Hot Tub Time Machine begans with three buddies dealing with their own personal misery in their early forties, and wistful for the dreams of their youth in the 1980s. Adam (John Cusack) comes home to find that his girlfriend has moved out. Nick (Craig Robinson) is married, but his job at a dog-grooming salon is far from the musical career he had desired when he was young. Adam and Nick's friend Lou (Rob Corddry) is at rock-bottom -- he's a divorced alcoholic who is on a path to self-destruction.
The DVD release of Twilight: New Moon was not on my radar last week until a couple of "Twihards" asked, "OMG -- did you get to meet Ashley Greene or Kristen Stewart at SXSW?!" As I showed you previously, I saw Stewart at The Runaways screening along with her co-star Dakota Fanning and rock star Cherie Currie. Indeed the red carpets were abuzz for the arrivals of both Twilight stars for their respective movies.
Ashley Greene, who plays Alice Cullen in the Twilight series, showed up in Austin during SXSW to promote Skateland. Skateland is set in the early 1980s and is centered around a 19-year-old skating rink manager who is forced to look in his life in a new way. However, it's the strength of the female characters and the women who portray them -- led by Greene -- that stands out in this film. Although most of the filming took place in Shreveport, Louisiana, the story is set in a small Texas town and many of the filmmakers graduated from The University of Texas at Austin, including producer Heath Freeman, who also plays Greene's character's brother.
If I recall correctly, I covered a total of nine red carpet premiere events at SXSW Film Festival this year. By far my favorite event was the red carpet for the locally produced documentary Richard Garriott: Man on a Mission, which took place on Sunday afternoon, March 14, at the Paramount Theatre. On display were some special items from his space travel collection, including a spacesuit and an actual Sputnik.
Young film stars Dakota Fanning and Kristen Stewart joined Cherie Currie and writer/director Floria Sigismondi at the SXSW premiere of The Runaways last night. Fanning portrays Currie and Stewart delivers an outstanding performance as Joan Jett in this biopic based on Currie's novel, "Neon Angel." The Runaways covers the formation of the all-girl musical group of the same name through to Currie's departure at the peak of their success. The relationship between lead vocalist Currie and guitarist/vocalist Joan Jett is highlighted as well as Currie's drug addiction.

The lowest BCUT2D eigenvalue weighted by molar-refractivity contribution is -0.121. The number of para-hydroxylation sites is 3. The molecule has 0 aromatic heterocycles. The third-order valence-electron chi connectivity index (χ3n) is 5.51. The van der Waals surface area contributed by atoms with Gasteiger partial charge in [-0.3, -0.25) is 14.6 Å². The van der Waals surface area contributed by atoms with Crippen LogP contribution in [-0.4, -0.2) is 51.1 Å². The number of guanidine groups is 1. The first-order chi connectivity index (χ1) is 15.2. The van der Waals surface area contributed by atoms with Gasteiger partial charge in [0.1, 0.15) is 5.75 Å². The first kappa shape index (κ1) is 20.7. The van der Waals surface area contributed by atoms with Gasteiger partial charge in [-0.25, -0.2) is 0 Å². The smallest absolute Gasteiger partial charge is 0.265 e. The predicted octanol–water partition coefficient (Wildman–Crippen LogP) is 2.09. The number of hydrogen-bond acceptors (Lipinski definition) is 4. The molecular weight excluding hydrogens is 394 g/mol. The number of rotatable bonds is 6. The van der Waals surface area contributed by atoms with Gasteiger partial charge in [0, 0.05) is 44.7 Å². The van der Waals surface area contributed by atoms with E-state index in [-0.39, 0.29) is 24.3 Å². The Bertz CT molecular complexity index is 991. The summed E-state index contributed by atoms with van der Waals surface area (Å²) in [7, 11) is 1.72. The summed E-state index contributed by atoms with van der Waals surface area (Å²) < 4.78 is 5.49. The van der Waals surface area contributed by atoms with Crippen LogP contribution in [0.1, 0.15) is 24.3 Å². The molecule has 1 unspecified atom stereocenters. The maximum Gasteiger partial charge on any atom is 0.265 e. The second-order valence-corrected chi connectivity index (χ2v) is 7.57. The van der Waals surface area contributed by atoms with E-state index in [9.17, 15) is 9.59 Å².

Check out Jenn's review for more details. If you missed the screening, don't worry -- The Runaways opens in theaters today.
More photos of the Q&A are available on our Flickr page -- and no, I do not have photographic evidence of Floria's wardrobe malfunction so don't ask!
[Photo credit: 'Cherie Currie, Floria Sigismondi, Dakota Fanning and Kristen Stewart at SXSW for The Runaways', by Debbie Cerda for Slackerwood on Flickr]
Writer/director Gareth Edwards makes his feature film debut with Monsters, which premiered at a sold-out midnight screening at SXSW Presents: Fantastic Fest at Midnight. The English filmmaker and his cast and crew traveled in a van for several months throughout Central America to create a tale that is more of a road movie than simply another alien invasion. Through a combination of CGI effects created on his own laptop and natural settings, Edwards establishes a plausible reality.
Monsters is based on a simple premise: Six years ago, NASA discovered the possibility of alien life within our solar system. A probe was launched to collect samples, but crashed upon re-entry over Central America. New life forms began to appear there and half of Mexico was quarantined as an infected zone. The American and Mexican military still struggle to contain "the creatures."